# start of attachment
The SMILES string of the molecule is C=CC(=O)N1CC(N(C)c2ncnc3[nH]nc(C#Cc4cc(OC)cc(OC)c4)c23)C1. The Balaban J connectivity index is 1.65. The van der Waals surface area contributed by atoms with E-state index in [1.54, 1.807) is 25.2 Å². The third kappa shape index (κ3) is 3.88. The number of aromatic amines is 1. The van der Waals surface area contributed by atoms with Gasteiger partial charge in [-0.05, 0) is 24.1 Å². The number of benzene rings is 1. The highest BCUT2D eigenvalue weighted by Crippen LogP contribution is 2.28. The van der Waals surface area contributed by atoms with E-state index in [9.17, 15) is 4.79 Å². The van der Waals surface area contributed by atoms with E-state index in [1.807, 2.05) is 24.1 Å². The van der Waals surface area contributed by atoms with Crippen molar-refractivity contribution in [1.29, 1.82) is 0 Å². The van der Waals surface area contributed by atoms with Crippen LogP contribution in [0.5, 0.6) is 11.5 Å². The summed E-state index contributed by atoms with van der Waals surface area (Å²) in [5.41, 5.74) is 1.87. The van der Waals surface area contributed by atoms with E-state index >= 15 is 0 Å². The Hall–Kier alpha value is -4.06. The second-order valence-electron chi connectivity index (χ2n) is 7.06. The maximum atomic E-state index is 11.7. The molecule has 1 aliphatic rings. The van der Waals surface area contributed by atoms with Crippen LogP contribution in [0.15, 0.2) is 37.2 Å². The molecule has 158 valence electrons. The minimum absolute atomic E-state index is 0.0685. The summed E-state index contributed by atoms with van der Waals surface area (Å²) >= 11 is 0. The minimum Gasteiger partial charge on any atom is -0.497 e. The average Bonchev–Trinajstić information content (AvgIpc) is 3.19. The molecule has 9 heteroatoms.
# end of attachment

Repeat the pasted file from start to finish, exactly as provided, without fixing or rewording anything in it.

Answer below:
The SMILES string of the molecule is C=CC(=O)N1CC(N(C)c2ncnc3[nH]nc(C#Cc4cc(OC)cc(OC)c4)c23)C1. The Balaban J connectivity index is 1.65. The van der Waals surface area contributed by atoms with E-state index in [1.54, 1.807) is 25.2 Å². The third kappa shape index (κ3) is 3.88. The number of aromatic amines is 1. The van der Waals surface area contributed by atoms with Gasteiger partial charge in [-0.05, 0) is 24.1 Å². The number of benzene rings is 1. The highest BCUT2D eigenvalue weighted by Crippen LogP contribution is 2.28. The van der Waals surface area contributed by atoms with E-state index in [9.17, 15) is 4.79 Å². The van der Waals surface area contributed by atoms with E-state index in [1.807, 2.05) is 24.1 Å². The van der Waals surface area contributed by atoms with Crippen molar-refractivity contribution in [1.29, 1.82) is 0 Å². The van der Waals surface area contributed by atoms with Crippen LogP contribution in [0.5, 0.6) is 11.5 Å². The summed E-state index contributed by atoms with van der Waals surface area (Å²) in [5.41, 5.74) is 1.87. The van der Waals surface area contributed by atoms with E-state index >= 15 is 0 Å². The Hall–Kier alpha value is -4.06. The second-order valence-electron chi connectivity index (χ2n) is 7.06. The maximum atomic E-state index is 11.7. The molecule has 1 aliphatic rings. The van der Waals surface area contributed by atoms with Crippen LogP contribution in [0.15, 0.2) is 37.2 Å². The molecule has 158 valence electrons. The minimum absolute atomic E-state index is 0.0685. The summed E-state index contributed by atoms with van der Waals surface area (Å²) >= 11 is 0. The minimum Gasteiger partial charge on any atom is -0.497 e. The average Bonchev–Trinajstić information content (AvgIpc) is 3.19. The molecule has 9 heteroatoms.